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Saturday, September 28, 2013

Football Players, Bad Behavior, Bullies and A Daily Slice of Kindness

By now, I have to think nearly every one of us has heard the story of the high school football coach from Utah who suspended his entire team for being disrespectful, failing classes, not showing up for classes and cyber-bullying other students.  I can't tell you how much I applaud this man for taking a stand.

(If  you haven't read or heard about him yet, check out the story here....Why a high school football coach suspended nearly every player on the team)

One of my friend's children is being bullied in a way no child (or person) should ever have to endure.  The story of the bullying and the abuse is not mine to tell so I'll will keep the details to myself.  If, at some point down the road, they want me to tell their story I will but I won't do it without their consent.

But the story of the coach got me thinking, what if adults everywhere across the world suddenly put on their big boy (or girl) pants and decided to take a stand against all the bullies in the world.  I know, it's a Pollyanna-esque attitude, but I can hope, can't I?

Just think about what a fabulous place we could create if we all decided to be like Coach Matt Labrum. What would it be like to grow up in a place where teachers, faculty, staff and parents condemned bad behavior instead of glossing over it?  Kids who are suffering because of bullies wouldn't be afraid to get up each morning and face the school day and their tormentors.  I can't even imagine such a wonderful world.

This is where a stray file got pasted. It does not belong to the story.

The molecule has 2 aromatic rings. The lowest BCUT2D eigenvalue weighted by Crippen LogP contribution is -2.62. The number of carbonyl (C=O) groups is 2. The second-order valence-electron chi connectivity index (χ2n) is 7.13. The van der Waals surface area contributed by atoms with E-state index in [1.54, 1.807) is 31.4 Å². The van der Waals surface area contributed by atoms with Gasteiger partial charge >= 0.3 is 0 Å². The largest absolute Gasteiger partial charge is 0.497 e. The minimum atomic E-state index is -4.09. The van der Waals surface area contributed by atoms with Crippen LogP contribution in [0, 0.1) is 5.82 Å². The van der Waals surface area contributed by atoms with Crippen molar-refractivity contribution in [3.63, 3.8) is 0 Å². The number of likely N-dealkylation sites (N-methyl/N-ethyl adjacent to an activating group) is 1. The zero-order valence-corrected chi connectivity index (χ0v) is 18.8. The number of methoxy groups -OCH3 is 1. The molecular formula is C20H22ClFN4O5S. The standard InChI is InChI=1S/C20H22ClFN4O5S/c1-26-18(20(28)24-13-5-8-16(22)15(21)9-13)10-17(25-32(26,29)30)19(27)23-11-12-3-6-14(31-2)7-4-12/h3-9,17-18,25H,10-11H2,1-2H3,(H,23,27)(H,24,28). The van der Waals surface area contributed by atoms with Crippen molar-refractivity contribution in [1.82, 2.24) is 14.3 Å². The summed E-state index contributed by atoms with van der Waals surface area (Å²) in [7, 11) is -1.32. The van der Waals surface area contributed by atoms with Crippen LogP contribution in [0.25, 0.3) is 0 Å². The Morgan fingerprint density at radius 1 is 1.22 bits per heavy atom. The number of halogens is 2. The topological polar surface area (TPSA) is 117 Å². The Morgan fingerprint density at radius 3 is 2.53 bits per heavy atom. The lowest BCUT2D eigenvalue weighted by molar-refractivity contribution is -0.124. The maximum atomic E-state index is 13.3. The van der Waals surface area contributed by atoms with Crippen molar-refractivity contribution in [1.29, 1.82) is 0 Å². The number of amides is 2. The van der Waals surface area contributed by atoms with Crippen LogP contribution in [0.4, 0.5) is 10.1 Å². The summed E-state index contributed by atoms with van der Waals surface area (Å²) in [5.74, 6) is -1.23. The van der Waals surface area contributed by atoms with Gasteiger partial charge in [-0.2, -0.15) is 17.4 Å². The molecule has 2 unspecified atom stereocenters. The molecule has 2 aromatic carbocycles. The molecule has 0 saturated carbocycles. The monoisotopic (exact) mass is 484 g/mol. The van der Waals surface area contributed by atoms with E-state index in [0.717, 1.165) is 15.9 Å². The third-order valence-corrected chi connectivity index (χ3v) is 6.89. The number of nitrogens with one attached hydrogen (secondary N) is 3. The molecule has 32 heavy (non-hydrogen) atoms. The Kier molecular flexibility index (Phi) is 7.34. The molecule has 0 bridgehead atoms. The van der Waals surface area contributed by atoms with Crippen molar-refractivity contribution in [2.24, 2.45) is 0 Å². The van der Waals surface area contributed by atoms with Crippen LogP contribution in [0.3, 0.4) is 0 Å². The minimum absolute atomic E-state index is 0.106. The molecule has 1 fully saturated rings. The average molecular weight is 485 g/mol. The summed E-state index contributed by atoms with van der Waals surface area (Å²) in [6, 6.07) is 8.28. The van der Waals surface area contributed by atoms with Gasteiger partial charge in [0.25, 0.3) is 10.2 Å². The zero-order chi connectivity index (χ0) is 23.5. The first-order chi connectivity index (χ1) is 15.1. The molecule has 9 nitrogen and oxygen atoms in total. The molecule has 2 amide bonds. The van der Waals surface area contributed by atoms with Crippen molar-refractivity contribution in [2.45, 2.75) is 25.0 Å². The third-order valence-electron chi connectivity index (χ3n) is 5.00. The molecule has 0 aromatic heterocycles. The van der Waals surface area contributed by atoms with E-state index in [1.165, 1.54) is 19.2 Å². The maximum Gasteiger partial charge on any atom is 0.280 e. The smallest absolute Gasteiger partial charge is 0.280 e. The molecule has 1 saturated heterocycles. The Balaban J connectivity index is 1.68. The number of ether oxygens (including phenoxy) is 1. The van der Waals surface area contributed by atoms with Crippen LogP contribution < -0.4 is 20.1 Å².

I've been bullied more times than I care to remember.  The big ones have stuck with me....The time I got a drink thrown on me at a bar by a girl who decided she didn't like me for whatever reason.  The same girl went on to write, "BITCH" on my car in red lipstick.  She was a charmer but that was in college when I was beginning to date Stan so I could handle the stress of being harassed a little better.  I didn't fight back but I didn't put up with her bullshit, sorry ass either. The times in high school were a different matter.  Those are the times are times that truly stand out and make me empathize with all the kids who are being bullied today.  There were days I didn't want to go to school because I was so afraid of the girls who stalked my daily routine and tried so hard to break me down.  I don't remember exactly what those girls did to me, but I do remember the fear I had every day as I approached the doors to my school.  Even though I don't remember exactly what they did, I do remember exactly how I felt everyday at school.  Scared and helpless.  But I was lucky and maybe a little stronger than I realized.

I told my friend's child my story.  I hope it helped, just a little, for them to see that I was bullied and I came out OK.  I also told them to remember they are about 6,000 times better than the bullies who are tormenting them.  I hope they remember that...always.